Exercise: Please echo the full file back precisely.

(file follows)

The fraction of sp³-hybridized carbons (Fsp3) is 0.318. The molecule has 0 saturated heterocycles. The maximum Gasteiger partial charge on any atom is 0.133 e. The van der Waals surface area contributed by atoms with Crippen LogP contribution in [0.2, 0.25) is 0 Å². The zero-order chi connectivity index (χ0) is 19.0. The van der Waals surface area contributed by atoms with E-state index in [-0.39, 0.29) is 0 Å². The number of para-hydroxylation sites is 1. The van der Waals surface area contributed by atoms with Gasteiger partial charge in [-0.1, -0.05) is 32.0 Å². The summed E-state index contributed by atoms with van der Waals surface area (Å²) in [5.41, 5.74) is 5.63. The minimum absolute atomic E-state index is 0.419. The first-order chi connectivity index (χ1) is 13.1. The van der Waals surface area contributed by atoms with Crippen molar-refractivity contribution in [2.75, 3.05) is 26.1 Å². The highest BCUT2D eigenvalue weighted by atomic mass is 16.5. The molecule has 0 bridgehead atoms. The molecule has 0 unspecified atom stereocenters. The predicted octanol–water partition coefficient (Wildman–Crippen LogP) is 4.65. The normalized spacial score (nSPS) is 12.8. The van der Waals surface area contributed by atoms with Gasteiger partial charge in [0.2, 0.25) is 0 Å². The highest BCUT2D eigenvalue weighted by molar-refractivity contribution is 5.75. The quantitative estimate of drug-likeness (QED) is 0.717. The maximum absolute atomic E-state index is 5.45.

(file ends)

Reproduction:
The fraction of sp³-hybridized carbons (Fsp3) is 0.318. The molecule has 0 saturated heterocycles. The maximum Gasteiger partial charge on any atom is 0.133 e. The van der Waals surface area contributed by atoms with Crippen LogP contribution in [0.2, 0.25) is 0 Å². The zero-order chi connectivity index (χ0) is 19.0. The van der Waals surface area contributed by atoms with E-state index in [-0.39, 0.29) is 0 Å². The number of para-hydroxylation sites is 1. The van der Waals surface area contributed by atoms with Gasteiger partial charge in [-0.1, -0.05) is 32.0 Å². The summed E-state index contributed by atoms with van der Waals surface area (Å²) in [5.41, 5.74) is 5.63. The minimum absolute atomic E-state index is 0.419. The first-order chi connectivity index (χ1) is 13.1. The van der Waals surface area contributed by atoms with Crippen molar-refractivity contribution in [2.75, 3.05) is 26.1 Å². The highest BCUT2D eigenvalue weighted by atomic mass is 16.5. The molecule has 0 bridgehead atoms. The molecule has 0 unspecified atom stereocenters. The predicted octanol–water partition coefficient (Wildman–Crippen LogP) is 4.65. The normalized spacial score (nSPS) is 12.8. The van der Waals surface area contributed by atoms with Gasteiger partial charge in [0.2, 0.25) is 0 Å². The highest BCUT2D eigenvalue weighted by molar-refractivity contribution is 5.75. The quantitative estimate of drug-likeness (QED) is 0.717. The maximum absolute atomic E-state index is 5.45.